MGA Professor Turns His Biography of Civil Rights Icon Into Screenplay

Author: Kelsei Etchison
Posted: Monday, September 25, 2017 12:00 AM
Category: Pressroom

Macon, GA

Dr. Andrew Manis with a copy of his biography of the Rev. Fred Shuttlesworth. Photo by Kelsei Etchison.

One of Dr. Andrew Manis’s first published books was the historical biography titled “A Fire You Can’t Put Out: The Civil Rights Life of Birmingham’s Reverend Fred Shuttlesworth.”

Since the beginning of the book’s research in 1986, Manis, a History professor at Middle Georgia State University, has also been trying to get Shuttlesworth's story on the big screen.

“Shuttlesworth was fearlessly committed to challenging every aspect of segregation,” Manis said. “There must be some venue in Hollywood that would be willing to bring this story to the attention of America.”

To that end, Manis has adapted his book into a screenplay with the later help of Denise A. Snaer, a screenwriter living in Los Angeles. They recently entered the screenplay into the prestigious Austin (Texas) Film Festival, where it advanced to the second round, a distinction attained by less than 20 percent of this year’s applicants. An estimated total of 9,500 scripts were submitted.

Shuttlesworth was a central leader during the height of the Civil Rights movement in Birmingham, Ala. He founded an organization called the Alabama Christian Movement for Human Rights in an effort to end segregation. He called for the hiring of African-American police officers and bus desegregation. Shuttlesworth helped orchestrate the Birmingham demonstrations of 1963.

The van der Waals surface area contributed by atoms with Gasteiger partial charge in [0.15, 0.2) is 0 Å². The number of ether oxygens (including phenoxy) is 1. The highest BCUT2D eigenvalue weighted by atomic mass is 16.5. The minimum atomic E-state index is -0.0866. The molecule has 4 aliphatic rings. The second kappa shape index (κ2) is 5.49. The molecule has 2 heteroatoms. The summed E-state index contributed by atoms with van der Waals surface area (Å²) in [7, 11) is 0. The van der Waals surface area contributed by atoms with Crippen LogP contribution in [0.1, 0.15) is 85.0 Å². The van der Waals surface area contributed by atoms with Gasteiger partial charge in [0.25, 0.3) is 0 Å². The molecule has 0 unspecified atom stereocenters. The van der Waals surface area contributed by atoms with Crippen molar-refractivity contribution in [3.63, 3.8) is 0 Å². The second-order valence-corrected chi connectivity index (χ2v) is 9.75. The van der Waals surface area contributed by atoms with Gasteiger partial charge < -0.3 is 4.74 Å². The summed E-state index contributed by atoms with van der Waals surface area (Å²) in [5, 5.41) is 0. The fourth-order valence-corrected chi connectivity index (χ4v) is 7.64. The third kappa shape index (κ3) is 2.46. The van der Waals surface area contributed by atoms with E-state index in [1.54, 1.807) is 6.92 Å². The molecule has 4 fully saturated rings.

Shuttlesworth was not as well-known as some other Civil Right leaders because he chose to stay local and focus on Birmingham, which is also Manis’s hometown. Manis's book focuses on the period before the Birmingham demonstrations of 1963 and what led up to those events.

Manis and Snaer have been working on turning the biography into a feature film or miniseries script since the book’s publication. The life of Shuttlesworth held an abundance of rich historical content, which Manis said made it a challenge to decide what to include and what to leave out of the screenplay.

“To take a 444-page book and reduce it down to a 128-page screenplay was a lengthy process,” Manis said. “Logically, everything could not be included.”

Once the Manis/Snaer screenplay was completed, it was submitted to not only the Austin festival but to the PAGE International Screenwriting Awards, which were according to the website, “established to give new screenwriters the opportunity to get their scripts into the hands of top industry professionals.”

Because the screenplay made it to the second round, Manis had an opportunity to be included in the events at the Austin festival.

Manis is now in the process of granting the film rights to two new producers whom he is confident will be able to move the project from development into production as a miniseries instead of a feature film.

“A two-hour movie will not do this story justice,” he said.